This year I'm doing something YA-ish. I'm not convinced it *is* YA. I'm not familiar enough with YA to make that call. But that's not my job. Right now my job is to write. Lots. Lots and lots.

Which I should go back to, but I think instead I'll make some tea because my butt is going numb.

See some or all of you at the con!

Friday, July 12, 2013

If I had a choice

If I had a choice, I would quit my day job right now.

Not because I want more time to write, though I do.
Not because I believe I can make a living at this, though I do.

Actually, I think I *do* have a choice, but common sense requires me to wait, though I think we could stay afloat if I quit my day job.

Two words.

Health insurance.

Crunching the numbers, I think I could compensate for the loss of health insurance, but I would give up more than just those benefits. Right now I could probably quit and break even. I'd like to do better than that. I don't want to leave the benefits and security behind just because I think I could get by without them on my own.

I'd like to be ahead of the game, with a big financial cushion in case things go wrong. I want, instead of leaping off the cliff and having faith in myself, to do what I did when I learned how to paraglide.

I want to inflate my paragliding wing, look up into that glory of color and engineering, and run, and leap, knowing I will fly, and that I've done everything in my power to save myself in case that beautiful creation starts to collapse and the winds of fate spin me around and drop me toward the unforgiving earth. It's not just a matter of being responsible, or playing it safe. It's a matter of exercising patience, and trusting that however sweet quitting my day job today might be, that leaving my safety net behind when I'm truly ready will be not just be a step closer to freedom, but will be the first step into actual and real freedom. Going out without the financial support of a steady paycheck right now is do-able. Moving forward without the financial support of a steady paycheck in the future will be the right thing to do.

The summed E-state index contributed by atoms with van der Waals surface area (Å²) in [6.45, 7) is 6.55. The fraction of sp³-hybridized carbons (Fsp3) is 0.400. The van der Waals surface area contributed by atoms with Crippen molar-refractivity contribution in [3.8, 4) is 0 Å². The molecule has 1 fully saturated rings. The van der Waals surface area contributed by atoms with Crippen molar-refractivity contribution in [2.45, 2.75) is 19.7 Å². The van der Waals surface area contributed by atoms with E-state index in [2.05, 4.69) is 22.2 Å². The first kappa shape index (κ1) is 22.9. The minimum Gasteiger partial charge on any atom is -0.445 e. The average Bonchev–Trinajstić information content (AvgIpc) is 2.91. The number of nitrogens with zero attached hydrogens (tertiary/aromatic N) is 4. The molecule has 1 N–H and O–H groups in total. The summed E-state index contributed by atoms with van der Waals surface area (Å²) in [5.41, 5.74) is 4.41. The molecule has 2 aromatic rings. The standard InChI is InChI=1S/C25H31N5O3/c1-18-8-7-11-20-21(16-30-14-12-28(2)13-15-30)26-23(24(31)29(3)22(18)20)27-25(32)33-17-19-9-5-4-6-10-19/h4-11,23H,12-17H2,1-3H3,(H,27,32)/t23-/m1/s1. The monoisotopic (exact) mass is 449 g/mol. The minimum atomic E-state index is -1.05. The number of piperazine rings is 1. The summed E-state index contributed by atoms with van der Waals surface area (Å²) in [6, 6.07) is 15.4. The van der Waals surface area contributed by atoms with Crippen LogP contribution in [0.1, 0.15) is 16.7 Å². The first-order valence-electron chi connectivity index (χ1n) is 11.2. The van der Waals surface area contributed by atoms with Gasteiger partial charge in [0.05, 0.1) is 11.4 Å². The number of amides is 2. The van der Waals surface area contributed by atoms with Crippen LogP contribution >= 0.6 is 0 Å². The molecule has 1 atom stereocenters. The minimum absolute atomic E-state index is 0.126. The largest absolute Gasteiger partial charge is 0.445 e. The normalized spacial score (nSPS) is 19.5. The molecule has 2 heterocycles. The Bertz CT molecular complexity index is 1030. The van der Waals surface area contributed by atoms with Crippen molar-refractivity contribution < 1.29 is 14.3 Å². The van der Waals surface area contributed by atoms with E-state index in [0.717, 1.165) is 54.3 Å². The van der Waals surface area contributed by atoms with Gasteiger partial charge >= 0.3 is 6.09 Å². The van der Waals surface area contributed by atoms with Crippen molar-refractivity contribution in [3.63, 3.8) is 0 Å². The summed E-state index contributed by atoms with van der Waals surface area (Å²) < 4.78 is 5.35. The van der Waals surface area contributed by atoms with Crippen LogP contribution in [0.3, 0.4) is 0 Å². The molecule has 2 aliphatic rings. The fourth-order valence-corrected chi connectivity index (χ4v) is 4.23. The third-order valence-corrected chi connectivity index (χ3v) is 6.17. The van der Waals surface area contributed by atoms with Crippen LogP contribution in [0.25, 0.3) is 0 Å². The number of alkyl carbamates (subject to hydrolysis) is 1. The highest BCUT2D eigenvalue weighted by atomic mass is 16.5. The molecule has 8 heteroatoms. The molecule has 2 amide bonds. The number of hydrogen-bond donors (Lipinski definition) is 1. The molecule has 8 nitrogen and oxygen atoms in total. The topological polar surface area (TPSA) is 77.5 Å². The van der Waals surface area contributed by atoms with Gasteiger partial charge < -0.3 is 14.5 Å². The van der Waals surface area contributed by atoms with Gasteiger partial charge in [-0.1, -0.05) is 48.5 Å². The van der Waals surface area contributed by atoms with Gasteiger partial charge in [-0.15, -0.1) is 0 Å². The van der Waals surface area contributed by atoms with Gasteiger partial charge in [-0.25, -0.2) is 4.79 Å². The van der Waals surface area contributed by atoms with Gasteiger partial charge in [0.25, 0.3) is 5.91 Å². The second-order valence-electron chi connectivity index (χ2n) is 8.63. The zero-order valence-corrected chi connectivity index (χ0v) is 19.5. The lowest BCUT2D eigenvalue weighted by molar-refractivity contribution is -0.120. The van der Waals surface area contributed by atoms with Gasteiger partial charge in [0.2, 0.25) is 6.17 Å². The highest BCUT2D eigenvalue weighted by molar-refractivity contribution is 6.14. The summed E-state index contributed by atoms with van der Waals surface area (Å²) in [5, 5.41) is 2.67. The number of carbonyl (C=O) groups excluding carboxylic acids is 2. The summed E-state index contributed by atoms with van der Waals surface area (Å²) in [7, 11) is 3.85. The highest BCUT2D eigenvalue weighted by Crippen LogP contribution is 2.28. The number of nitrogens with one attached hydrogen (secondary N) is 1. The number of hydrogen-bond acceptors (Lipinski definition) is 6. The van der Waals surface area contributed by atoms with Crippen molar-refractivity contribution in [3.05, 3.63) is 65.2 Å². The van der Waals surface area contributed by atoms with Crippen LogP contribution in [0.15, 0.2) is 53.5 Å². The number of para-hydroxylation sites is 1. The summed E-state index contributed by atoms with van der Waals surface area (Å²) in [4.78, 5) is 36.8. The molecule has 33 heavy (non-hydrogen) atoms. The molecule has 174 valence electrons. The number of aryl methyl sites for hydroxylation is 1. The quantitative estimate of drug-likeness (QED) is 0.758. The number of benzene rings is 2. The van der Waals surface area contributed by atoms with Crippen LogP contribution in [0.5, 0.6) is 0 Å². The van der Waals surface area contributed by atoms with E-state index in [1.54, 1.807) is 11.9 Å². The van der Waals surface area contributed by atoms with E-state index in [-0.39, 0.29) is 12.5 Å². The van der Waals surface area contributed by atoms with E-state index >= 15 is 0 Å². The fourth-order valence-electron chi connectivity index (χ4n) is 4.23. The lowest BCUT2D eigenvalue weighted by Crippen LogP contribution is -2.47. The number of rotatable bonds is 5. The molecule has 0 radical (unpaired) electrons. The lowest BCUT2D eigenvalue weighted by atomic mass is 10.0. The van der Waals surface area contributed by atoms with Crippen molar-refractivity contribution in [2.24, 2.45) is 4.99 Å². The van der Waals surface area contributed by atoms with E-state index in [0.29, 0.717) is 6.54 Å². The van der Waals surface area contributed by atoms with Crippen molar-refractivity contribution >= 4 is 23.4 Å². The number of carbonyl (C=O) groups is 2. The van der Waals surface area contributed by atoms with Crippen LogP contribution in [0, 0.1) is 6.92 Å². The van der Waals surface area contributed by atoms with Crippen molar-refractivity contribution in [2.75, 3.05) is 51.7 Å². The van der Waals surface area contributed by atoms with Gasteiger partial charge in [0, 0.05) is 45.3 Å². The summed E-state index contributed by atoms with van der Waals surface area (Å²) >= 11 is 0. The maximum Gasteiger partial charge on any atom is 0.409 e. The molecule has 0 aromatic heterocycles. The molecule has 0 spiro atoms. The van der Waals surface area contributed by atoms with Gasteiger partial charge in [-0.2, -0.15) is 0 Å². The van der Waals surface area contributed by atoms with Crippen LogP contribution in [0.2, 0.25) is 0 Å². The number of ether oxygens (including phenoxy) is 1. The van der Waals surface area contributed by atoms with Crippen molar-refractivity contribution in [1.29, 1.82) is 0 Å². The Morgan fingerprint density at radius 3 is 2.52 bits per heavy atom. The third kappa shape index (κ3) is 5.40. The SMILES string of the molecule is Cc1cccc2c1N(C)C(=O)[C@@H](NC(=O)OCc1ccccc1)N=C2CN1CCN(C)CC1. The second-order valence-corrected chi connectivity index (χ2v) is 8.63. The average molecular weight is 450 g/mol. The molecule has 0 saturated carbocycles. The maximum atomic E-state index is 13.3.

Sunday, June 30, 2013

Being Good

Just got off the phone with a friend who thinks she is not a good writer, even though she has completed two excellent articles in the last two days.